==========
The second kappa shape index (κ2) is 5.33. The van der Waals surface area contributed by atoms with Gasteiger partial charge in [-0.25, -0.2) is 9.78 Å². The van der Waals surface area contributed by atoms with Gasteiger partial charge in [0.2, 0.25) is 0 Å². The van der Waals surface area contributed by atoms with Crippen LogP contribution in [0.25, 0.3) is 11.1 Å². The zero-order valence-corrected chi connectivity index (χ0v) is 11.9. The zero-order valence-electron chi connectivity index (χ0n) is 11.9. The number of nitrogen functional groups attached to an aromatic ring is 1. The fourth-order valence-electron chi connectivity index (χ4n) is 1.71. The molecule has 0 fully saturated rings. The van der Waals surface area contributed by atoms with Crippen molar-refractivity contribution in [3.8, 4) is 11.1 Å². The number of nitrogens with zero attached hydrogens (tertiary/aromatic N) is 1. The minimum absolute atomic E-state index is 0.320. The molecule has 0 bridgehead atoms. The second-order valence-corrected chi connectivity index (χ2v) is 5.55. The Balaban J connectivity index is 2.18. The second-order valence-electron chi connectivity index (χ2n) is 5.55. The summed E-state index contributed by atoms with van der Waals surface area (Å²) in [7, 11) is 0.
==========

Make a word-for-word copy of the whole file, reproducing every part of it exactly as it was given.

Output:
The second kappa shape index (κ2) is 5.33. The van der Waals surface area contributed by atoms with Gasteiger partial charge in [-0.25, -0.2) is 9.78 Å². The van der Waals surface area contributed by atoms with Gasteiger partial charge in [0.2, 0.25) is 0 Å². The van der Waals surface area contributed by atoms with Crippen LogP contribution in [0.25, 0.3) is 11.1 Å². The zero-order valence-corrected chi connectivity index (χ0v) is 11.9. The zero-order valence-electron chi connectivity index (χ0n) is 11.9. The number of nitrogen functional groups attached to an aromatic ring is 1. The fourth-order valence-electron chi connectivity index (χ4n) is 1.71. The molecule has 0 fully saturated rings. The van der Waals surface area contributed by atoms with Crippen molar-refractivity contribution in [3.8, 4) is 11.1 Å². The number of nitrogens with zero attached hydrogens (tertiary/aromatic N) is 1. The minimum absolute atomic E-state index is 0.320. The molecule has 0 bridgehead atoms. The second-order valence-corrected chi connectivity index (χ2v) is 5.55. The Balaban J connectivity index is 2.18. The second-order valence-electron chi connectivity index (χ2n) is 5.55. The summed E-state index contributed by atoms with van der Waals surface area (Å²) in [7, 11) is 0.